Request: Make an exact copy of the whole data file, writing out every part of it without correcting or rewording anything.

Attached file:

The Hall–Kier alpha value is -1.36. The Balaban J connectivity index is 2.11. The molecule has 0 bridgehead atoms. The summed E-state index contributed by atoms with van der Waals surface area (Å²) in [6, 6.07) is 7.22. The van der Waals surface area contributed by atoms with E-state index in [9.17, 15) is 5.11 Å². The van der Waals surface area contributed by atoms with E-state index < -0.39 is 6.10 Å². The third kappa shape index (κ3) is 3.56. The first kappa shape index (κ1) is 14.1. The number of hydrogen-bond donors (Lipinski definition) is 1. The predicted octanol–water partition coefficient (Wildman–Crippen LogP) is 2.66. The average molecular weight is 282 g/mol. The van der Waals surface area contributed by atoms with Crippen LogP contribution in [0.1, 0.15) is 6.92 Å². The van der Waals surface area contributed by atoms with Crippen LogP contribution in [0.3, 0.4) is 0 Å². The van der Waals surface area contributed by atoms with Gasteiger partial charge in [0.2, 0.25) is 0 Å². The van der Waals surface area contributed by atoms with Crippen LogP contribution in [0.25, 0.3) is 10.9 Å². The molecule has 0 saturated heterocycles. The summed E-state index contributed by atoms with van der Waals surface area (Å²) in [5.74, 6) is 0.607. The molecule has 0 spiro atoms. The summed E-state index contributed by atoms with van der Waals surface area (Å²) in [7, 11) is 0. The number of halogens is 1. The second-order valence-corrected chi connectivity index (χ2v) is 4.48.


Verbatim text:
The Hall–Kier alpha value is -1.36. The Balaban J connectivity index is 2.11. The molecule has 0 bridgehead atoms. The summed E-state index contributed by atoms with van der Waals surface area (Å²) in [6, 6.07) is 7.22. The van der Waals surface area contributed by atoms with E-state index in [9.17, 15) is 5.11 Å². The van der Waals surface area contributed by atoms with E-state index < -0.39 is 6.10 Å². The third kappa shape index (κ3) is 3.56. The first kappa shape index (κ1) is 14.1. The number of hydrogen-bond donors (Lipinski definition) is 1. The predicted octanol–water partition coefficient (Wildman–Crippen LogP) is 2.66. The average molecular weight is 282 g/mol. The van der Waals surface area contributed by atoms with Crippen LogP contribution in [0.1, 0.15) is 6.92 Å². The van der Waals surface area contributed by atoms with Crippen LogP contribution in [0.3, 0.4) is 0 Å². The van der Waals surface area contributed by atoms with Gasteiger partial charge in [0.2, 0.25) is 0 Å². The van der Waals surface area contributed by atoms with Crippen LogP contribution in [0.25, 0.3) is 10.9 Å². The molecule has 0 saturated heterocycles. The summed E-state index contributed by atoms with van der Waals surface area (Å²) in [5.74, 6) is 0.607. The molecule has 0 spiro atoms. The summed E-state index contributed by atoms with van der Waals surface area (Å²) in [7, 11) is 0. The number of halogens is 1. The second-order valence-corrected chi connectivity index (χ2v) is 4.48.